Archives for posts with tag: GreenPoint

What is to be gained by certifying your project as “Green”?  Setting aside any discussion of whether or not to build a green project, I’d like to look at the decision to certify a project as sustainable.

As I mentioned in a previous post, LEED certification and GreenPoint Rating are examples of voluntary programs through which scrutinize a project and give a score of how “green” it is.  Points are earned in a variety of categories from selection of an appropriate site to the toxicity of the materials used for interior finishes.  Although there are prerequisites in each category, theoretically, you could certify a building that is nowhere near green in some categories as long as it is exceedingly green in others.

These certification systems are imperfect and controversial, especially with dyed-in-the-wool environmental advocates, but they do provide a starting point.  The certification process is very thorough.  It starts in the design process but appropriately most of the review is during construction phase to verify that the green specifications are actually being met as the project is built.

However, the certification process is not cheap.  It starts at about $20,000 and can be much higher.  Therefore, it is rarely seen in the residential industry outside of large housing or apartment projects.  We have begun to discuss LEED certification at the point of large office build outs of 20,000 square feet or more.

The decision to get the certification is almost always one of appearance and has little if anything to do with the desire to build a greener building.  After all, a design and construction team can include all of the sustainable features on a project without needing the certification process to do so.  However, like “Certified Organic”, the certificate shows that the sustainable features have been verified by a third-party.  The certificate expresses to potential tenants, buyers, future clients, or the general public that the design and construction teams are going to extra lengths for reasons of social responsibility.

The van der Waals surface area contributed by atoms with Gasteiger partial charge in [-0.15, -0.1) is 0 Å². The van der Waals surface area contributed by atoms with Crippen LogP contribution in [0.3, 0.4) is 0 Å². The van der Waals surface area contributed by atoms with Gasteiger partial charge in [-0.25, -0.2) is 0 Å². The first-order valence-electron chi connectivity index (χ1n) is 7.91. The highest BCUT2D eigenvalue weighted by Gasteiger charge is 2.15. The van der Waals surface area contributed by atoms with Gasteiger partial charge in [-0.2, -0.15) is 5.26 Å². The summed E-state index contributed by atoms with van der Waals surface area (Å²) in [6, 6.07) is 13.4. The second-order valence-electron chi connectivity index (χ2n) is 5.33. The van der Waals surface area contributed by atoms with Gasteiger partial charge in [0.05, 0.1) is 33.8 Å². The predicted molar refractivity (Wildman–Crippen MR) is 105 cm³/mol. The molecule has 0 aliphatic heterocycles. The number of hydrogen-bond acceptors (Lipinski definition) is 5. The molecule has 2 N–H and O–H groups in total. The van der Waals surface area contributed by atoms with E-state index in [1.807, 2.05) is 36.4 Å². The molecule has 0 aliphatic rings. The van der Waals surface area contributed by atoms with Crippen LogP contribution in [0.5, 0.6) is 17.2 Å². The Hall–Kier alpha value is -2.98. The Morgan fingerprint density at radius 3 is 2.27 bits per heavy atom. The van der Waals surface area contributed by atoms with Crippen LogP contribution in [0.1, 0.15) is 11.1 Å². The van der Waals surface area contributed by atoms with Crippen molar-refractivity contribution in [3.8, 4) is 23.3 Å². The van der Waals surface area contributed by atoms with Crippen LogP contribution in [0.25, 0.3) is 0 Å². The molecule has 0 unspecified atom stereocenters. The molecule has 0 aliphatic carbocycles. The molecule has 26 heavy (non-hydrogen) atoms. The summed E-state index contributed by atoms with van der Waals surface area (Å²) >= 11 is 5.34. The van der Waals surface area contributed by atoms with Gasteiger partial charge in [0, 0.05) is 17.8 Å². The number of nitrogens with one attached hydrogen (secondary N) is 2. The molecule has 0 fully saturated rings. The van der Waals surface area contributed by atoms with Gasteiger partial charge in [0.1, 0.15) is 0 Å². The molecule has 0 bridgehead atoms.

So, the decision to get a project certified generally comes down to a business decision for the company; whether a certification get more or better customers, attract more talented staff, or somehow position the company at a higher level.  It is looked at with the same metrics as any marketing campaign. At the upper levels of the industry, a LEED certification can often be a prerequisite for a project.  Anything less would be considered lacking.

One of my favorite stories really makes one wonder about the usefulness of the certification process:  Facing a $27,000 certification cost on a new ice arena, the Mayor of Park City, Utah decided to not pursue LEED certification but instead took the money set aside for certification and purchased three wind turbines to power the arenas Zamboni.  Now if everybody considering certification would take this approach, we might get somewhere!

LEED.  Build It Green.  CALGreen.  There seem to be so many competing ways to measure the sustainability of a built project that it’s hard to keep them straight.  How do they compare to each other?  Should you do any of them?  Do you have to?

For starters, let’s look at how they differ.  Green Building Certification programs, such as the USGBC’s LEED program and Build It Green’s GreenPoint Rating System, are voluntary point-based rating systems with various levels of certification.  These provide companies or individuals a way to certify that their project is “green”.  This doesn’t mean that everything about the project is energy-efficient or sustainable but it does mean that they have sufficient features in a variety of categories to be certified as a green building under these programs.

Certification in these programs is usually done for marketing purposes, for pride, or to keep up with the Joneses.  After all, the important part is to build a green building, not necessarily to officially validate it as such.

CALGreen is different.  CALGreen is the California Green Building code which overlays the basic building code to set minimum green building standards for the design of a building.  In place since 2011, the code is being phased in over time. Currently, it applies to larger and mostly non-residential projects but will eventually apply to all projects.

Again, the LEED and GreenPoint Rating Systems are voluntary.  CALGreen is mandatory (for qualifying projects).

Prior to the state’s adoption of the CALGreen, it had become increasingly common for cities and other municipalities who felt strongly about green building to adopt legislation requiring projects to be LEED certified or the equivalent.  For example, in August 2008 San Francisco adopted the San Francisco Green Building Ordinance, requiring proof of green building practices and LEED certification for all residential and commercial buildings in the City.

Faced with this patchwork approach to green building regulation, the state decided to adopt a unified system. Perhaps when a handful of influential states have developed green building codes, those sustainable requirements will be written directly into the model codes and we can finally stop using the term “green building”.  There will just be one standard to which all buildings must conform, including health and life safety standards, accessibility standards, and standards that help reduce the impact of the building on our planet.